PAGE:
Distributing Personal Effects (Part 3 of 3)

Finding Joy Amidst Grief

Chris Eckrich
Chris Eckrich

When a parent dies, family members each experience a unique set of memories, thoughts, and emotions around the parent who has just passed.  Ideally, extensive amounts of time would be allowed to pass before the adult children need to gather and distribute the personal effects of the deceased parent.

Many families anguish over how they will distribute Mom’s or Dad’s personal effects and how each sibling will respond in the matter.  Readers who have read the previous two blogs in this three part series will know that process comes before distribution.   In other words, the sibling group needs to be clear about the process that will be used to distribute items before items begin being passed out.

Of course, senior generation members often identify specific items in their estate plans that are to be distributed to specific persons.  These items should be distributed as soon as appropriate and no input is needed by the sibling group.  However, there often remain many items including pictures, vases, or tables that have significant emotional attachment by one or more of the siblings.  The best processes seek to allow each person to meet their emotional needs and also balance economic value in the distribution of items.  For parents with high quantities of expensive items, such as larger collections, the siblings may consider whether keeping a collection intact is an option or whether the items will be distributed out individually.  Additionally, consideration should be given as to what percentage of collections will be kept in family hands and what will be sold to either distribute as cash on an equal basis, or help pay taxes or process the estate.

Then we come down to the pictures, paintings, tables and don’t forget Mom’s or Dad’s jewelry.  It is not always clear how the family will navigate distributing these effects without conflicts emerging.  Some approaches that have been used by families (some use multiple approaches) include:

  • Drawing numbers out of a hat and then use a rotating system based on the number one draws.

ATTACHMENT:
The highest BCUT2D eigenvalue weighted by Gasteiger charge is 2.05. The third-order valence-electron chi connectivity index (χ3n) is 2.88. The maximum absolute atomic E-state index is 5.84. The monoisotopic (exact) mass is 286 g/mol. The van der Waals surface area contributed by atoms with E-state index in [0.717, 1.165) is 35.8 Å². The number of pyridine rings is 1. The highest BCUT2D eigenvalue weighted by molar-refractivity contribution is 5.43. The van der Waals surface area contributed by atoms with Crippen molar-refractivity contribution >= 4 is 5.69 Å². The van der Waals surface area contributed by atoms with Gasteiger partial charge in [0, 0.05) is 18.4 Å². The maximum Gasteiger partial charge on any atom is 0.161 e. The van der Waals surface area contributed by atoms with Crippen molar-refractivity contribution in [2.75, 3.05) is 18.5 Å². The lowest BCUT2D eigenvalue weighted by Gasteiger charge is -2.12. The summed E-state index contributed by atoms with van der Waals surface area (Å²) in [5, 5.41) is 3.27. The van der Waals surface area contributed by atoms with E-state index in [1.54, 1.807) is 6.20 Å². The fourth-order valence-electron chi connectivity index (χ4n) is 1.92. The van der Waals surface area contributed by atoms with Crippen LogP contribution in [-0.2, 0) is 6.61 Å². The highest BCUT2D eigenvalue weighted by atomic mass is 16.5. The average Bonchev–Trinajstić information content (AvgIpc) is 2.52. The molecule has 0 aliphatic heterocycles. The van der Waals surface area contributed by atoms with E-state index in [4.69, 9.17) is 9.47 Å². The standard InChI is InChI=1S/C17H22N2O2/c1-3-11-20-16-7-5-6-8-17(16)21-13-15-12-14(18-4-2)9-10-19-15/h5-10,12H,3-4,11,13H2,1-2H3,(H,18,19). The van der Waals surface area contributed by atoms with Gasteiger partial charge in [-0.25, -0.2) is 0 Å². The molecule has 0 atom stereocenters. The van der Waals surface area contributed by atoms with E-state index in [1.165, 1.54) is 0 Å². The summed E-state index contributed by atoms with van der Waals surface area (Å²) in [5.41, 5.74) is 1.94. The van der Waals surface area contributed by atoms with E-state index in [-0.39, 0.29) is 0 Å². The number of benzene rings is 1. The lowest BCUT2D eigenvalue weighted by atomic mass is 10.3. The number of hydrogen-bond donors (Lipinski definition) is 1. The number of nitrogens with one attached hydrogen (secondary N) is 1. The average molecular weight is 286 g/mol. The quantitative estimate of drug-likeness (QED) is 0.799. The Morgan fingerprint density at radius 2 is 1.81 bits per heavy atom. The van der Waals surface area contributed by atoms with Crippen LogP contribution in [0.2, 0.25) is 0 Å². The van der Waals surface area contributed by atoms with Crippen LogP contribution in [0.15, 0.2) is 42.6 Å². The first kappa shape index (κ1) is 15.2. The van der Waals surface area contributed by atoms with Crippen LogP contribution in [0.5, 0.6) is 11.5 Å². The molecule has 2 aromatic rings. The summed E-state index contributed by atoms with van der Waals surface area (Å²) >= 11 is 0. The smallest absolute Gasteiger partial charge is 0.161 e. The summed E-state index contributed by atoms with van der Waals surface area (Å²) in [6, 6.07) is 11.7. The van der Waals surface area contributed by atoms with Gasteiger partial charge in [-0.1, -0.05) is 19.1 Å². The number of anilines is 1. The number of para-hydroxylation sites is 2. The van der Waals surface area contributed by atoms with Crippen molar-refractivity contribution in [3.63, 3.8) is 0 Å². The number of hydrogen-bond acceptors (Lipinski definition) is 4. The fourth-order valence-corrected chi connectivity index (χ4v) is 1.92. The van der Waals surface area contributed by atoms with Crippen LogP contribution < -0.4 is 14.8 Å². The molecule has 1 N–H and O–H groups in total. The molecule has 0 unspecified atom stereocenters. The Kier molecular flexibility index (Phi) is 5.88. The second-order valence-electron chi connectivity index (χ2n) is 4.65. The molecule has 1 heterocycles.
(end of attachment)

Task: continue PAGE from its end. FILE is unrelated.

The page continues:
• Going through items together and siblings share what items meant to them personally when there is a sentimental attachment.  This allows fond memory sharing amongst the group and teaches the group something about the siblings that they will spend the rest of their lives with.
  • Going through one room at a time and distributing the items as smaller groupings rather than everything all at once.
  • Having all items appraised and then distributing in some order based on each person ending up with the approximate same value.
  • Sharing one or more items of meaning to each of the grandchildren or great-grandchildren.
  • Distributing those items of greatest meaning and then selling remaining items and using proceeds to make a donation or fund a scholarship in the parent’s name.

A key question will be determining the role of spouses in the distribution of effects.  As siblings may have various ideas about this, it will be important for the sibling group to first agree on the role of spouses before spouses become involved in the process, if this is possible.   Another factor is timing.  Families do well to allow adequate time to grieve before engaging in the distribution of effects.  If a family leader is the executor of the estate they will do well to assess each family member to determine readiness for this activity, which may be emotional and particularly difficult for some.

We know of families who use the opportunity to share life stories of the loved parent, especially happy or funny stories.  This is fitting when the stories can unify the group.  Still, personal effects need to be distributed, sold or given away.  A process that is seen as fair will increase the odds that future family relationships are built on support and not eroded by jealousies.

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